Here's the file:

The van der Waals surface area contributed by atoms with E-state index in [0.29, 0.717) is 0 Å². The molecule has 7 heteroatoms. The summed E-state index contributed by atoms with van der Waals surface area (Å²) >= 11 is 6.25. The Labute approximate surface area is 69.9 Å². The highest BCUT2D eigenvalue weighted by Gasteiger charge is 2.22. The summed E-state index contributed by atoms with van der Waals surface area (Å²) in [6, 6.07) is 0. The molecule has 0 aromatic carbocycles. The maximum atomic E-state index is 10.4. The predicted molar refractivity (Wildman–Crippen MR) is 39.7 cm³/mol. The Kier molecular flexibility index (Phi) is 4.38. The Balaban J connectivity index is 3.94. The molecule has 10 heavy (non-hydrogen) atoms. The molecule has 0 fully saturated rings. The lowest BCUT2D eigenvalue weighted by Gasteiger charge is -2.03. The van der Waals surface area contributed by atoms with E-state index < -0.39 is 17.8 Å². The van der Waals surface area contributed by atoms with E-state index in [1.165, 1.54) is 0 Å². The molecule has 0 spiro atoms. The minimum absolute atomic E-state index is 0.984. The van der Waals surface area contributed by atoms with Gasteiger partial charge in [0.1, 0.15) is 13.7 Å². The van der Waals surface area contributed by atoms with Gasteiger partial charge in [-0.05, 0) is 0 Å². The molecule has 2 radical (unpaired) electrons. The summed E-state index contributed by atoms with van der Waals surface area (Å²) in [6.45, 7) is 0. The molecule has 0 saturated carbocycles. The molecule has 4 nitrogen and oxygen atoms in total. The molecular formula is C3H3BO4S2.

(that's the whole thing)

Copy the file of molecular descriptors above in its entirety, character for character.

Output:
The van der Waals surface area contributed by atoms with E-state index in [0.29, 0.717) is 0 Å². The molecule has 7 heteroatoms. The summed E-state index contributed by atoms with van der Waals surface area (Å²) >= 11 is 6.25. The Labute approximate surface area is 69.9 Å². The highest BCUT2D eigenvalue weighted by Gasteiger charge is 2.22. The summed E-state index contributed by atoms with van der Waals surface area (Å²) in [6, 6.07) is 0. The molecule has 0 aromatic carbocycles. The maximum atomic E-state index is 10.4. The predicted molar refractivity (Wildman–Crippen MR) is 39.7 cm³/mol. The Kier molecular flexibility index (Phi) is 4.38. The Balaban J connectivity index is 3.94. The molecule has 10 heavy (non-hydrogen) atoms. The molecule has 0 fully saturated rings. The lowest BCUT2D eigenvalue weighted by Gasteiger charge is -2.03. The van der Waals surface area contributed by atoms with E-state index < -0.39 is 17.8 Å². The van der Waals surface area contributed by atoms with E-state index in [1.165, 1.54) is 0 Å². The molecule has 0 spiro atoms. The minimum absolute atomic E-state index is 0.984. The van der Waals surface area contributed by atoms with Gasteiger partial charge in [0.1, 0.15) is 13.7 Å². The van der Waals surface area contributed by atoms with Gasteiger partial charge in [-0.05, 0) is 0 Å². The molecule has 2 radical (unpaired) electrons. The summed E-state index contributed by atoms with van der Waals surface area (Å²) in [6.45, 7) is 0. The molecule has 0 saturated carbocycles. The molecule has 4 nitrogen and oxygen atoms in total. The molecular formula is C3H3BO4S2.